Tracking jump

Tracking is assuming a body position that maximizes horizontal speed while minimising vertical speed. It is most commonly used at the end of freefall to gain enough separation from other skydivers for a safe deployment.

A tracking dive is a skydive where the intention is to track for the entire duration of freefall. One person, usually the most experienced tracker, is designated the leader (or rabbit). The rabbit directs the direction of the group and maintains the groups tracking speed. Other participants chase the rabbit and try to maintain a relative position.

Camera Flying

In camera flying, a cameraman jumps with a group and films them. The cameraman has specialized equipment, such as wings and a head-mounted camera. Some skydivers specialize in this, and make a fair amount of money filming students and first-time jumpers.

Night Jumps

Skydiving is not always restricted to daytime hours. Experienced skydivers sometimes perform night jumps. For obvious safety reasons, this requires more equipment than a usual daytime jump. A lighted altimeter (or an audible altimeter) is a must. Skydivers performing night jumps often take flashlights up with them so that they can check their canopies once they deploy, so they can be assured that the canopy has opened correctly and is safe to land. Visibility to other skydivers and other aircraft is also a consideration; FAA regulations require skydivers jumping at night to be wearing a light visible for three miles in every direction, and to turn it on once they are under canopy.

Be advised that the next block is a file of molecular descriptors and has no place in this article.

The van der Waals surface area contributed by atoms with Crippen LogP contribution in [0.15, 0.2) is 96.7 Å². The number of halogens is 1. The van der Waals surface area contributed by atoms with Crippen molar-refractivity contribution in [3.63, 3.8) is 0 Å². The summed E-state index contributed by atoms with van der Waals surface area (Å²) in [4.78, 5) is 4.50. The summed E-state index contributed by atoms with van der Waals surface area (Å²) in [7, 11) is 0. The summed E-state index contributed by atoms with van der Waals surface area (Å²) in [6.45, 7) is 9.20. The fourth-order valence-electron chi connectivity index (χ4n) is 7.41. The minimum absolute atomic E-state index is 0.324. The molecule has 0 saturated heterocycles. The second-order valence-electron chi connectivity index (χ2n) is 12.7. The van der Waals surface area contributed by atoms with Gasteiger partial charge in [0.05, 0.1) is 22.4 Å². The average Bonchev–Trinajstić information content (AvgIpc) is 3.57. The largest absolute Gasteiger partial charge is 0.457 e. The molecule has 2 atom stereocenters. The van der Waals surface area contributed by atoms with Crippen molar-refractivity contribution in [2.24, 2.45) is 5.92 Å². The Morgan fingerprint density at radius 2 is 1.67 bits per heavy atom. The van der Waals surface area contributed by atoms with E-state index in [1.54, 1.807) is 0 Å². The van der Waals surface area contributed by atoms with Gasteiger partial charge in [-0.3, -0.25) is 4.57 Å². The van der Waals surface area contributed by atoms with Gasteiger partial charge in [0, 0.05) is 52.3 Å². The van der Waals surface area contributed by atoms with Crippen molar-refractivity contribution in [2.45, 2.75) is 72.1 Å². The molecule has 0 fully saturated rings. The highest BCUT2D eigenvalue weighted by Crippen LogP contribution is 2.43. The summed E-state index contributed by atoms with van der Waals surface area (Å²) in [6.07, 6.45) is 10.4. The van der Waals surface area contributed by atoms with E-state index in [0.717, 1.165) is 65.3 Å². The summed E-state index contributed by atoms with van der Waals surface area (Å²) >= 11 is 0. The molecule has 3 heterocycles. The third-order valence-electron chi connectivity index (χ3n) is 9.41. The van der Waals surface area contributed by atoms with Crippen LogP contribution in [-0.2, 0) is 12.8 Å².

Parachuting organizations

National parachuting associations exist in many countries (many affiliated with the Fdration Aronautique Internationale (FAI)), to promote their sport. In most cases, national representative bodies, as well as prudent local dropzone operators, require that participants carry certification, attesting to their training, their level of experience in the sport, and their proven competence. Anyone who cannot produce such bona-fides is treated as a student, requiring close supervision.

Within the sport, associations promote safety, technical advances, training-and-certification, competition and other interests of their members. Outside their respective communities, they promote their sport to the public, and often intercede with government regulators.

Competitions are organized at regional, national and international levels in most these disciplines. Some of them offer amateur competition. Many of the more photogenic/videogenic variants also enjoy sponsored events with prize money for the winners.

The majority of jumpers tend to be non-competitive, enjoying the opportunity to "get some air" with their friends on weekends and holidays. The atmosphere of their gatherings is relaxed, sociable and welcoming to newcomers. Party events, called "boogies" are arranged at local, national and international scale, each year, attracting both the enthusiatic young jumpers and many of their elders -- Parachutists Over Phorty (POPs), Skydivers Over Sixty (SOS) and even older groups who have yet to choose a catchy name for themselves.

Missing image
A tandem instructor and a student skydiving together

Commercial parachuting services vs. parachuting clubs